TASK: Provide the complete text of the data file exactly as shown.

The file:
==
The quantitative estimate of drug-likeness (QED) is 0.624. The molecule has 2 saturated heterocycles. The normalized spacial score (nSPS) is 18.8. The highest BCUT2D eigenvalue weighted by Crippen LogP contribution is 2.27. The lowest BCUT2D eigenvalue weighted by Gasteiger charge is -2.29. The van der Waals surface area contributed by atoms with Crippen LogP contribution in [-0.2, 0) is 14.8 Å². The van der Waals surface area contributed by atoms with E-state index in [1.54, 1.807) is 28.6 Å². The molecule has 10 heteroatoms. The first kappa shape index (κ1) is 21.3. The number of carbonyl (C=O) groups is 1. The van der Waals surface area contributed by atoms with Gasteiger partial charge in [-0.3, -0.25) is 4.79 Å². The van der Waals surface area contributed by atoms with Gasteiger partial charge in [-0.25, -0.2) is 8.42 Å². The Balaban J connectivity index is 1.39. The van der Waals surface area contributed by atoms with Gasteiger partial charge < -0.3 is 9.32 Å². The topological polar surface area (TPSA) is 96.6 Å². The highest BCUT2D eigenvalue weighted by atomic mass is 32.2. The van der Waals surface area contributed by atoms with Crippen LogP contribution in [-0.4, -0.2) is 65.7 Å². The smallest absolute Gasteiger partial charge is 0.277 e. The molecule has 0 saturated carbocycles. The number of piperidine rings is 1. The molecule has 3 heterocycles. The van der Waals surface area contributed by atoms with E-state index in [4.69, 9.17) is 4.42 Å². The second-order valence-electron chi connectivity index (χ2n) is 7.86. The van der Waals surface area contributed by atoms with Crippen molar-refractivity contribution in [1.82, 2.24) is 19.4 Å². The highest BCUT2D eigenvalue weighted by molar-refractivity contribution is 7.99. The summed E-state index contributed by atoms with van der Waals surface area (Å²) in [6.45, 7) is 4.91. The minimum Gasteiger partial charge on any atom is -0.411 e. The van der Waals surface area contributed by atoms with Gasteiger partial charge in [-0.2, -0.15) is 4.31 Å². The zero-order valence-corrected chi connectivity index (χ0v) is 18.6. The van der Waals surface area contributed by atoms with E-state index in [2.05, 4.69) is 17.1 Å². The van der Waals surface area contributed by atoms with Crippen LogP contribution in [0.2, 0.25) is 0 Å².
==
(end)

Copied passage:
The quantitative estimate of drug-likeness (QED) is 0.624. The molecule has 2 saturated heterocycles. The normalized spacial score (nSPS) is 18.8. The highest BCUT2D eigenvalue weighted by Crippen LogP contribution is 2.27. The lowest BCUT2D eigenvalue weighted by Gasteiger charge is -2.29. The van der Waals surface area contributed by atoms with Crippen LogP contribution in [-0.2, 0) is 14.8 Å². The van der Waals surface area contributed by atoms with E-state index in [1.54, 1.807) is 28.6 Å². The molecule has 10 heteroatoms. The first kappa shape index (κ1) is 21.3. The number of carbonyl (C=O) groups is 1. The van der Waals surface area contributed by atoms with Gasteiger partial charge in [-0.3, -0.25) is 4.79 Å². The van der Waals surface area contributed by atoms with Gasteiger partial charge in [-0.25, -0.2) is 8.42 Å². The Balaban J connectivity index is 1.39. The van der Waals surface area contributed by atoms with Gasteiger partial charge < -0.3 is 9.32 Å². The topological polar surface area (TPSA) is 96.6 Å². The highest BCUT2D eigenvalue weighted by atomic mass is 32.2. The van der Waals surface area contributed by atoms with Crippen LogP contribution in [-0.4, -0.2) is 65.7 Å². The smallest absolute Gasteiger partial charge is 0.277 e. The molecule has 0 saturated carbocycles. The number of piperidine rings is 1. The molecule has 3 heterocycles. The van der Waals surface area contributed by atoms with E-state index in [4.69, 9.17) is 4.42 Å². The second-order valence-electron chi connectivity index (χ2n) is 7.86. The van der Waals surface area contributed by atoms with Crippen molar-refractivity contribution in [1.82, 2.24) is 19.4 Å². The highest BCUT2D eigenvalue weighted by molar-refractivity contribution is 7.99. The summed E-state index contributed by atoms with van der Waals surface area (Å²) in [6.45, 7) is 4.91. The minimum Gasteiger partial charge on any atom is -0.411 e. The van der Waals surface area contributed by atoms with Gasteiger partial charge in [-0.2, -0.15) is 4.31 Å². The zero-order valence-corrected chi connectivity index (χ0v) is 18.6. The van der Waals surface area contributed by atoms with E-state index in [2.05, 4.69) is 17.1 Å². The van der Waals surface area contributed by atoms with Crippen LogP contribution in [0.2, 0.25) is 0 Å².